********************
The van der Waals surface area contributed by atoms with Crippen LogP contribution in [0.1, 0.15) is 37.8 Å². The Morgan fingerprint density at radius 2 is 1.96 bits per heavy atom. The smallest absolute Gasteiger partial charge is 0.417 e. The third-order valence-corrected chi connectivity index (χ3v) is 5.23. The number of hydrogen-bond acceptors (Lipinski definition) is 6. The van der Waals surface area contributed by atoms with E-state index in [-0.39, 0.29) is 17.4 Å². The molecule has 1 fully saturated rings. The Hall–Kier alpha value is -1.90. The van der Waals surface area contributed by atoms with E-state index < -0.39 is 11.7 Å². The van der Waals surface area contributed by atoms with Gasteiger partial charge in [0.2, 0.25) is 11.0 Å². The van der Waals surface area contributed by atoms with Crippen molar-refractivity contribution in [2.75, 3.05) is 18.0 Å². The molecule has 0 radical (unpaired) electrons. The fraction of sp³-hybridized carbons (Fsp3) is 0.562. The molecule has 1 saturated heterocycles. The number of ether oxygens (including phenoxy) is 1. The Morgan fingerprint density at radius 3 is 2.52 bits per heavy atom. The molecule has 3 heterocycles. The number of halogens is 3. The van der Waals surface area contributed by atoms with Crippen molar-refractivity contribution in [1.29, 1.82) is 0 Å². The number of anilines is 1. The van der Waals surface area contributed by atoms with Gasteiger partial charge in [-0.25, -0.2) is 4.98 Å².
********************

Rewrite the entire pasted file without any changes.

The van der Waals surface area contributed by atoms with Crippen LogP contribution in [0.1, 0.15) is 37.8 Å². The Morgan fingerprint density at radius 2 is 1.96 bits per heavy atom. The smallest absolute Gasteiger partial charge is 0.417 e. The third-order valence-corrected chi connectivity index (χ3v) is 5.23. The number of hydrogen-bond acceptors (Lipinski definition) is 6. The van der Waals surface area contributed by atoms with E-state index in [-0.39, 0.29) is 17.4 Å². The molecule has 1 fully saturated rings. The Hall–Kier alpha value is -1.90. The van der Waals surface area contributed by atoms with E-state index < -0.39 is 11.7 Å². The van der Waals surface area contributed by atoms with Gasteiger partial charge in [0.2, 0.25) is 11.0 Å². The van der Waals surface area contributed by atoms with Crippen molar-refractivity contribution in [2.75, 3.05) is 18.0 Å². The molecule has 0 radical (unpaired) electrons. The fraction of sp³-hybridized carbons (Fsp3) is 0.562. The molecule has 1 saturated heterocycles. The number of ether oxygens (including phenoxy) is 1. The Morgan fingerprint density at radius 3 is 2.52 bits per heavy atom. The molecule has 3 heterocycles. The number of halogens is 3. The van der Waals surface area contributed by atoms with Crippen molar-refractivity contribution in [1.29, 1.82) is 0 Å². The number of anilines is 1. The van der Waals surface area contributed by atoms with Gasteiger partial charge in [-0.25, -0.2) is 4.98 Å².